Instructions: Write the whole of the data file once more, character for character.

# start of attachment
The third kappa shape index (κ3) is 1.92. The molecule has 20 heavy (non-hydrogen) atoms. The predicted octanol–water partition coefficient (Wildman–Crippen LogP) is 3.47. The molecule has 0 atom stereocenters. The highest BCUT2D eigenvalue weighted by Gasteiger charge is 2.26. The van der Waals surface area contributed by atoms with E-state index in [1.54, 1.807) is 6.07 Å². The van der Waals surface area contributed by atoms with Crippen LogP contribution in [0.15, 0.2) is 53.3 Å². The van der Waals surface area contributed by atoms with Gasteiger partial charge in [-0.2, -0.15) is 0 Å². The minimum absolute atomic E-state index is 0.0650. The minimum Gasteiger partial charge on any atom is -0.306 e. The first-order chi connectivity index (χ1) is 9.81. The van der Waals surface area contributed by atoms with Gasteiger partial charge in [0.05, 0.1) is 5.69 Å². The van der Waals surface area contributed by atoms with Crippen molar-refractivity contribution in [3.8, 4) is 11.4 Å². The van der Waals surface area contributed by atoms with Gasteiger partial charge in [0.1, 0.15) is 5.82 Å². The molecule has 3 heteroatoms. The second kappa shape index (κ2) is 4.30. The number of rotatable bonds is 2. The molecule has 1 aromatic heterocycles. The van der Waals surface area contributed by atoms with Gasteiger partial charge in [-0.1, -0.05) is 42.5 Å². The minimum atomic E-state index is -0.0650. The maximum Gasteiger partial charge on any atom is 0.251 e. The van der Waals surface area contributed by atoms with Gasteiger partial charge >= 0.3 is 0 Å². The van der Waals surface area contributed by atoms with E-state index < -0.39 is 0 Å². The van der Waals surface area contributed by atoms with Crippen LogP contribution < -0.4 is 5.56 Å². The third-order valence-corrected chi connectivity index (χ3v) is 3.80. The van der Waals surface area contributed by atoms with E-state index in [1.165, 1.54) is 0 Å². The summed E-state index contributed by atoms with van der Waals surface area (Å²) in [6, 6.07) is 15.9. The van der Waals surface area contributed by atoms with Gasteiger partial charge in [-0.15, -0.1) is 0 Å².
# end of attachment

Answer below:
The third kappa shape index (κ3) is 1.92. The molecule has 20 heavy (non-hydrogen) atoms. The predicted octanol–water partition coefficient (Wildman–Crippen LogP) is 3.47. The molecule has 0 atom stereocenters. The highest BCUT2D eigenvalue weighted by Gasteiger charge is 2.26. The van der Waals surface area contributed by atoms with E-state index in [1.54, 1.807) is 6.07 Å². The van der Waals surface area contributed by atoms with Crippen LogP contribution in [0.15, 0.2) is 53.3 Å². The van der Waals surface area contributed by atoms with Gasteiger partial charge in [-0.2, -0.15) is 0 Å². The minimum absolute atomic E-state index is 0.0650. The minimum Gasteiger partial charge on any atom is -0.306 e. The first-order chi connectivity index (χ1) is 9.81. The van der Waals surface area contributed by atoms with Gasteiger partial charge in [0.05, 0.1) is 5.69 Å². The van der Waals surface area contributed by atoms with Crippen molar-refractivity contribution in [3.8, 4) is 11.4 Å². The van der Waals surface area contributed by atoms with Gasteiger partial charge in [0.1, 0.15) is 5.82 Å². The molecule has 3 heteroatoms. The second kappa shape index (κ2) is 4.30. The number of rotatable bonds is 2. The molecule has 1 aromatic heterocycles. The van der Waals surface area contributed by atoms with Gasteiger partial charge in [-0.1, -0.05) is 42.5 Å². The minimum atomic E-state index is -0.0650. The maximum Gasteiger partial charge on any atom is 0.251 e. The van der Waals surface area contributed by atoms with Gasteiger partial charge >= 0.3 is 0 Å². The van der Waals surface area contributed by atoms with E-state index < -0.39 is 0 Å². The van der Waals surface area contributed by atoms with Crippen LogP contribution < -0.4 is 5.56 Å². The third-order valence-corrected chi connectivity index (χ3v) is 3.80. The van der Waals surface area contributed by atoms with E-state index in [1.165, 1.54) is 0 Å². The summed E-state index contributed by atoms with van der Waals surface area (Å²) in [6, 6.07) is 15.9. The van der Waals surface area contributed by atoms with Gasteiger partial charge in [-0.15, -0.1) is 0 Å².